For hundreds of years, the people of the Faroe Islands hunt Pilot Whales in a tradition called Grindadráp. In these hunts, the cetaceans are driven to a bay or fjord where many people await for them. In shallow waters, the hunters in the beach use a hook to bring the animals closer and severe their spinal cords with a spear. After this, their head is cut open to bleed the whales, leaving a sea of blood behind.
The meat and blubber are shared among the hunters and the villages where the killing happened, and can't be sold, but it's easy to find them on Faroese supermarkets and restaurants, even though these products are not fit for human consumption because of their high levels of mercury, PCB and DDT derivatives. Nowadays, the people of the Faroe Island has one of the highest living standards in Europe, and there's no need to hunt a species that is listed as Data Deficient in the IUNC Red List of Threatened Species and could be endangered.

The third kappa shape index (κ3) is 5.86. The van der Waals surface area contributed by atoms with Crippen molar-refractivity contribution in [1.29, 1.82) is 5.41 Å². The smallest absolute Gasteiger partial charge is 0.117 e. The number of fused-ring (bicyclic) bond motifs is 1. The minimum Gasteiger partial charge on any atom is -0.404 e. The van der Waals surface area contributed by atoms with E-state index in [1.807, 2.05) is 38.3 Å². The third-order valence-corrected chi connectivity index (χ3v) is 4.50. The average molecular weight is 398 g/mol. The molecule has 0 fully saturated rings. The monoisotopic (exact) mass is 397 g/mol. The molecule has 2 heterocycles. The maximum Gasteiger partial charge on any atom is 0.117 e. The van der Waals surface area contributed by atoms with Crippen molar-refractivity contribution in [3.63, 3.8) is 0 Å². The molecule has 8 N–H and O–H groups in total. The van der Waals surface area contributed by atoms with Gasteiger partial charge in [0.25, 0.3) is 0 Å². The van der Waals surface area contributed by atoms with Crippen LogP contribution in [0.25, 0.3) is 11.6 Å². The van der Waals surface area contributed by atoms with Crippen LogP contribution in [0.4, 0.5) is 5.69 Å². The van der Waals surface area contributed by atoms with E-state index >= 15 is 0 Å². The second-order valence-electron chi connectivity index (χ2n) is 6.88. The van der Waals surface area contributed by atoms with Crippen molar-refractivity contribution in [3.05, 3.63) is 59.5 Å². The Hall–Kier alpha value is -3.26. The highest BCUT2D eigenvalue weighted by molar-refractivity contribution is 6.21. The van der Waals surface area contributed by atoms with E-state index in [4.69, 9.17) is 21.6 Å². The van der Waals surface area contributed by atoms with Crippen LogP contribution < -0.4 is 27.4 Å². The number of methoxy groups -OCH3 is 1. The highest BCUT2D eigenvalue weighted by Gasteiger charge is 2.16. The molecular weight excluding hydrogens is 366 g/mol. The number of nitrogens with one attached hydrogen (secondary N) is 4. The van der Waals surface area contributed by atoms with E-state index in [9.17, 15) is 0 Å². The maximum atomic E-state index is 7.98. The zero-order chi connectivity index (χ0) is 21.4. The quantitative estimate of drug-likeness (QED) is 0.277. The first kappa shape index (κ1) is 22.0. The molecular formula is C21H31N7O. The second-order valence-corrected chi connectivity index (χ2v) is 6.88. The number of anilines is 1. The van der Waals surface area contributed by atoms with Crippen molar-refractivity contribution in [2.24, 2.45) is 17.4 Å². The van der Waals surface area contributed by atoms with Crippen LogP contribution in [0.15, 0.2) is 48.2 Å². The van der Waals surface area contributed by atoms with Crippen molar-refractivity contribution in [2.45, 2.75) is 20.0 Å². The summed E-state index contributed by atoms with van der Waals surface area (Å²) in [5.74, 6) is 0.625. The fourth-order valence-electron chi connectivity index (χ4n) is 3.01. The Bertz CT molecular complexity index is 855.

So Sea Shepherd Global, a NGO dedicated to protect marine wildlife worldwide, sailed to Faroese waters to oppose and phisically interfer with the hunts in order to stop them. Using non violent strategies, Sea Shepherd volunteers managed to save thousands of lives patrolling the archipelago and driving dolphins and whales away from the deadly shores. Doing so, the organization had dozens of volunteers arrested and 7 small boats seized by Danish authorities, but this was considered a small inconvinience compared to what the animals they saved would suffer if Sea Shepherd wasn't there for them.